Barron said Republicans have benefited from the social conservatism of rural voters, who can be put off by Democratic positions on gun rights, abortion and same-sex marriage. That’s despite the fact that, in Barron’s opinion, Democratic economic policies would tend to favor the higher concentrations of low-income and elderly residents in rural areas.
Strong in greater Minnesota
In Stanton, Klobuchar was asked why Democrats have suffered with rural voters.
“As you know, I have not,” she responded, noting her winning margins in large parts of rural Minnesota in three statewide elections. She said too many Democratic candidates “don’t like to go where it’s uncomfortable. You get comfortable going to the same places. In some states — even in my state — you can win without going there. But I don’t think that’s the way to govern, and it’s certainly not the way to bring people together.”
In 2016, Trump won 78 of Minnesota’s 87 counties, though Clinton narrowly carried the state on the strength of huge winning margins in the state’s most populous areas. When she was reelected last year, Klobuchar carried 42 of those 78 counties (though that was down from her 2012 re-election, when she carried all but two Minnesota counties).
Klobuchar’s emphasis on “heartland” issues relies on the expectation that the Midwest will be pivotal in 2020. Trump’s win in 2016 is frequently attributed to his success in Midwestern states that had previously backed Democrats.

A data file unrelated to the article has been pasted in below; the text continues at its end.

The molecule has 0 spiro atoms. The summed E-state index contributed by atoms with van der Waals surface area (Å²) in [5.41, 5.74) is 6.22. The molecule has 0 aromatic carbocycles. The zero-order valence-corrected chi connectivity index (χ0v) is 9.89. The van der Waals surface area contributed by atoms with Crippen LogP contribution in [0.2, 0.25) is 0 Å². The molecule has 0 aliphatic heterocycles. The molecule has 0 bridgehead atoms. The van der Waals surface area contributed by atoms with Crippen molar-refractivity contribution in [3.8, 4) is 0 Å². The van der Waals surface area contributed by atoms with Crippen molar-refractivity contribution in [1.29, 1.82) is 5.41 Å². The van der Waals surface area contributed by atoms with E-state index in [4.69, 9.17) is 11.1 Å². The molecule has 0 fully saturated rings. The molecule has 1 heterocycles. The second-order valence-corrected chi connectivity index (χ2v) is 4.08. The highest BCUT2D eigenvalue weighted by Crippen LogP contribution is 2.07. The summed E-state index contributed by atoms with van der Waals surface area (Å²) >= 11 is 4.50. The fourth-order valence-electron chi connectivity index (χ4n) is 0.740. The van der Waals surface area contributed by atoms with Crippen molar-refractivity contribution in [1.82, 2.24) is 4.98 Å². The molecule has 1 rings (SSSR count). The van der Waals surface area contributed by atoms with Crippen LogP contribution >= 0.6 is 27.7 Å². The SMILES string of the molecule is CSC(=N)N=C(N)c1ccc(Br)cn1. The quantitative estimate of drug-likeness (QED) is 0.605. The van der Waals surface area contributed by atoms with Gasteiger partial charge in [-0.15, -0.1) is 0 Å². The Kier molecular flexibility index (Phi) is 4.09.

“To win America, you have to win Wisconsin,” said Art Cullen, editor of the Storm Lake Times, which co-sponsored the forum.
Recent polls of Iowa Democrats have found Klobuchar struggling to break through. An Emerson Polling survey taken March 21-24 found Klobuchar at just 2 percent support, echoing her standing in several other polls in March. The other Midwestern candidate, South Bend, Ind., Mayor Pete Buttigieg, surged to 11 percent in the Emerson poll.
Montgomery County, Iowa, is about an hour’s drive southeast of Omaha. Part of the regular route is now underwater due to massive flooding in the area. In other stretches, the highway asphalt can provoke fears of tire damage. Klobuchar’s infrastructure plan calls for flood protection and rebuilding roads and bridges.
Joey Norris, chairman of the county’s Democratic Party, came to see Klobuchar in Stanton; he’s undecided in the Democratic contest but interested in a candidate who can connect with rural voters.
“If she can prove her authenticity and show a track record of understanding rural issues, I think she could get votes in a place like this,” said Norris, an engineer who lives in nearby Red Oak. He said he was “extremely tickled” when Klobuchar compared her broadband goals to President Franklin Roosevelt’s Rural Electrification Act of 1936.
Klobuchar told the group in Stanton that progress in solving the dilemmas facing rural America would help to ease the regional splits that have come to define American politics.
“If we want to bridge the urban-rural divide,” Klobuchar said, “you have to be able to e-mail someone.”